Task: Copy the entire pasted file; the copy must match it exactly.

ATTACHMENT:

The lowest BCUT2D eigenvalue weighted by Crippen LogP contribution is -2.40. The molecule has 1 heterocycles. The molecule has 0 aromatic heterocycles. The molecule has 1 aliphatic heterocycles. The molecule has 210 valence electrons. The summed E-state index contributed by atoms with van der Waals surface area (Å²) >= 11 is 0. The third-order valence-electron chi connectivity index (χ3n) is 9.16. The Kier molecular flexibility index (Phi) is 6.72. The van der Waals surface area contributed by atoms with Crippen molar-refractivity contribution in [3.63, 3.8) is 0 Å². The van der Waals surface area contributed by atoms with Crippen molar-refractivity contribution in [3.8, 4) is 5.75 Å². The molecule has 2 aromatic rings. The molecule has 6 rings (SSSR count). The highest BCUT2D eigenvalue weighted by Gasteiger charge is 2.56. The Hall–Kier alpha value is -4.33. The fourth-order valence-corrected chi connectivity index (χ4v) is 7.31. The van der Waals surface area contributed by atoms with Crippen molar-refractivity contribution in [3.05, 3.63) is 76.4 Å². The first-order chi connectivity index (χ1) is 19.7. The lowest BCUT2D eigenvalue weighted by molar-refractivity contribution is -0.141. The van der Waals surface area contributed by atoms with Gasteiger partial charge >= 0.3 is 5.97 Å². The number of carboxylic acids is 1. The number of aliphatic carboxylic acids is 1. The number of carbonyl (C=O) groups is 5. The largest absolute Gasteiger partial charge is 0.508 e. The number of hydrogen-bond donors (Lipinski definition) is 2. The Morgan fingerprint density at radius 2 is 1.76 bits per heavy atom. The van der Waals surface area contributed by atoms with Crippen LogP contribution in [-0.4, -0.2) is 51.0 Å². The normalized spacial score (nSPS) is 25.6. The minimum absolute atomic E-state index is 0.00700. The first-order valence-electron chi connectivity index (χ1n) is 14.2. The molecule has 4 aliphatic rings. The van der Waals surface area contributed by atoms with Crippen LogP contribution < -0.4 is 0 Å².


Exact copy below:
The lowest BCUT2D eigenvalue weighted by Crippen LogP contribution is -2.40. The molecule has 1 heterocycles. The molecule has 0 aromatic heterocycles. The molecule has 1 aliphatic heterocycles. The molecule has 210 valence electrons. The summed E-state index contributed by atoms with van der Waals surface area (Å²) >= 11 is 0. The third-order valence-electron chi connectivity index (χ3n) is 9.16. The Kier molecular flexibility index (Phi) is 6.72. The van der Waals surface area contributed by atoms with Crippen molar-refractivity contribution in [3.63, 3.8) is 0 Å². The van der Waals surface area contributed by atoms with Crippen molar-refractivity contribution in [3.8, 4) is 5.75 Å². The molecule has 2 aromatic rings. The molecule has 6 rings (SSSR count). The highest BCUT2D eigenvalue weighted by Gasteiger charge is 2.56. The Hall–Kier alpha value is -4.33. The fourth-order valence-corrected chi connectivity index (χ4v) is 7.31. The van der Waals surface area contributed by atoms with Crippen molar-refractivity contribution in [3.05, 3.63) is 76.4 Å². The first-order chi connectivity index (χ1) is 19.7. The lowest BCUT2D eigenvalue weighted by molar-refractivity contribution is -0.141. The van der Waals surface area contributed by atoms with Gasteiger partial charge >= 0.3 is 5.97 Å². The number of carboxylic acids is 1. The number of aliphatic carboxylic acids is 1. The number of carbonyl (C=O) groups is 5. The largest absolute Gasteiger partial charge is 0.508 e. The number of hydrogen-bond donors (Lipinski definition) is 2. The Morgan fingerprint density at radius 2 is 1.76 bits per heavy atom. The van der Waals surface area contributed by atoms with Crippen LogP contribution in [-0.4, -0.2) is 51.0 Å². The normalized spacial score (nSPS) is 25.6. The minimum absolute atomic E-state index is 0.00700. The first-order valence-electron chi connectivity index (χ1n) is 14.2. The molecule has 4 aliphatic rings. The van der Waals surface area contributed by atoms with Crippen LogP contribution < -0.4 is 0 Å².